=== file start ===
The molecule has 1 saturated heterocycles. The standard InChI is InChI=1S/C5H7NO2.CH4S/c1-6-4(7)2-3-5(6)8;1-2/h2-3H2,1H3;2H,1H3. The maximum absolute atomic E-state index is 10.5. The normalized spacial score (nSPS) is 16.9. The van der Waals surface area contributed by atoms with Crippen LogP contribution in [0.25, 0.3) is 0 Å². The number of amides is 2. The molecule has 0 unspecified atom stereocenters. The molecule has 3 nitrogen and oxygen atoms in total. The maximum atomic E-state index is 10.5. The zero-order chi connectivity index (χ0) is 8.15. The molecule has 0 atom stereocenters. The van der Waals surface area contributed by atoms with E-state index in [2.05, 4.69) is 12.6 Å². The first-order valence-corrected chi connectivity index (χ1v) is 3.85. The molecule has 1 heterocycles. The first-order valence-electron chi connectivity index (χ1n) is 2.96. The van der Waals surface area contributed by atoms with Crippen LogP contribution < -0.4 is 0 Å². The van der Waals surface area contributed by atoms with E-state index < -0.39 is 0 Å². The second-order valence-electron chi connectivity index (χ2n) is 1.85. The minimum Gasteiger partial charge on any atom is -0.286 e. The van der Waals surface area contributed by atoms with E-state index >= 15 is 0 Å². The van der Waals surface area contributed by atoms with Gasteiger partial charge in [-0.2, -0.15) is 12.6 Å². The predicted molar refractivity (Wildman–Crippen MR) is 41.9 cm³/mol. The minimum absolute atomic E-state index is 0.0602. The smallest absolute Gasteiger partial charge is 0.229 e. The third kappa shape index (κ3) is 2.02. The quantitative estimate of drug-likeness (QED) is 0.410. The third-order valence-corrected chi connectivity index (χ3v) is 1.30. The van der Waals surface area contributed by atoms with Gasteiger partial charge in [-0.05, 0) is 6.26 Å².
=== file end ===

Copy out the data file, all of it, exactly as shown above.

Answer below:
The molecule has 1 saturated heterocycles. The standard InChI is InChI=1S/C5H7NO2.CH4S/c1-6-4(7)2-3-5(6)8;1-2/h2-3H2,1H3;2H,1H3. The maximum absolute atomic E-state index is 10.5. The normalized spacial score (nSPS) is 16.9. The van der Waals surface area contributed by atoms with Crippen LogP contribution in [0.25, 0.3) is 0 Å². The number of amides is 2. The molecule has 0 unspecified atom stereocenters. The molecule has 3 nitrogen and oxygen atoms in total. The maximum atomic E-state index is 10.5. The zero-order chi connectivity index (χ0) is 8.15. The molecule has 0 atom stereocenters. The van der Waals surface area contributed by atoms with E-state index in [2.05, 4.69) is 12.6 Å². The first-order valence-corrected chi connectivity index (χ1v) is 3.85. The molecule has 1 heterocycles. The first-order valence-electron chi connectivity index (χ1n) is 2.96. The van der Waals surface area contributed by atoms with Crippen LogP contribution < -0.4 is 0 Å². The van der Waals surface area contributed by atoms with E-state index < -0.39 is 0 Å². The second-order valence-electron chi connectivity index (χ2n) is 1.85. The minimum Gasteiger partial charge on any atom is -0.286 e. The van der Waals surface area contributed by atoms with E-state index >= 15 is 0 Å². The van der Waals surface area contributed by atoms with Gasteiger partial charge in [-0.2, -0.15) is 12.6 Å². The predicted molar refractivity (Wildman–Crippen MR) is 41.9 cm³/mol. The minimum absolute atomic E-state index is 0.0602. The smallest absolute Gasteiger partial charge is 0.229 e. The third kappa shape index (κ3) is 2.02. The quantitative estimate of drug-likeness (QED) is 0.410. The third-order valence-corrected chi connectivity index (χ3v) is 1.30. The van der Waals surface area contributed by atoms with Gasteiger partial charge in [-0.05, 0) is 6.26 Å².